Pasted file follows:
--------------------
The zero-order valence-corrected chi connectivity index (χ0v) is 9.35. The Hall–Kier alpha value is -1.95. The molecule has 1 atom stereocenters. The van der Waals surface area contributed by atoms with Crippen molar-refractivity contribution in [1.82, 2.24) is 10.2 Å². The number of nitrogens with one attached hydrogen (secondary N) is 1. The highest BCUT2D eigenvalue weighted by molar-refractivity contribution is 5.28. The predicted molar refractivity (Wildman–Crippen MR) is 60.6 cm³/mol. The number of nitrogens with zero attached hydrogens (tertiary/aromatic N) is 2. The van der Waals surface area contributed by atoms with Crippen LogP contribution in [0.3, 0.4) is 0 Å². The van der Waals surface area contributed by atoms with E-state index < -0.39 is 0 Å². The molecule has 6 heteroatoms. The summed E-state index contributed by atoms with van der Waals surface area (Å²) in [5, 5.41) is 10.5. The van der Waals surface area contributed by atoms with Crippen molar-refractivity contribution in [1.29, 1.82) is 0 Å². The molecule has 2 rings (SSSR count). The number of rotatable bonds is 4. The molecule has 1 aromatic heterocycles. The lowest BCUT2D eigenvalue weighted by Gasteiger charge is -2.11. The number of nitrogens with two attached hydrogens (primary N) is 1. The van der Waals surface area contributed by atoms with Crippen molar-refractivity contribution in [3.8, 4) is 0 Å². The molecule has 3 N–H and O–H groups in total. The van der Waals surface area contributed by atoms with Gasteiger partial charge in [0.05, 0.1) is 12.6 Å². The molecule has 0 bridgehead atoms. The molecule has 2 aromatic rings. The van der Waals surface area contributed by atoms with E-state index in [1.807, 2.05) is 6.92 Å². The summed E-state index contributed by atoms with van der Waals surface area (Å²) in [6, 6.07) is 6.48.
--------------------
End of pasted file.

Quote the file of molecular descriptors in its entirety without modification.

The zero-order valence-corrected chi connectivity index (χ0v) is 9.35. The Hall–Kier alpha value is -1.95. The molecule has 1 atom stereocenters. The van der Waals surface area contributed by atoms with Crippen molar-refractivity contribution in [1.82, 2.24) is 10.2 Å². The number of nitrogens with one attached hydrogen (secondary N) is 1. The highest BCUT2D eigenvalue weighted by molar-refractivity contribution is 5.28. The predicted molar refractivity (Wildman–Crippen MR) is 60.6 cm³/mol. The number of nitrogens with zero attached hydrogens (tertiary/aromatic N) is 2. The van der Waals surface area contributed by atoms with Crippen LogP contribution in [0.3, 0.4) is 0 Å². The van der Waals surface area contributed by atoms with E-state index < -0.39 is 0 Å². The molecule has 6 heteroatoms. The summed E-state index contributed by atoms with van der Waals surface area (Å²) in [5, 5.41) is 10.5. The van der Waals surface area contributed by atoms with Crippen molar-refractivity contribution in [1.29, 1.82) is 0 Å². The molecule has 2 rings (SSSR count). The number of rotatable bonds is 4. The molecule has 1 aromatic heterocycles. The lowest BCUT2D eigenvalue weighted by Gasteiger charge is -2.11. The number of nitrogens with two attached hydrogens (primary N) is 1. The van der Waals surface area contributed by atoms with Crippen molar-refractivity contribution in [3.8, 4) is 0 Å². The molecule has 3 N–H and O–H groups in total. The van der Waals surface area contributed by atoms with Gasteiger partial charge in [0.05, 0.1) is 12.6 Å². The molecule has 0 bridgehead atoms. The molecule has 2 aromatic rings. The van der Waals surface area contributed by atoms with E-state index in [1.807, 2.05) is 6.92 Å². The summed E-state index contributed by atoms with van der Waals surface area (Å²) in [6, 6.07) is 6.48.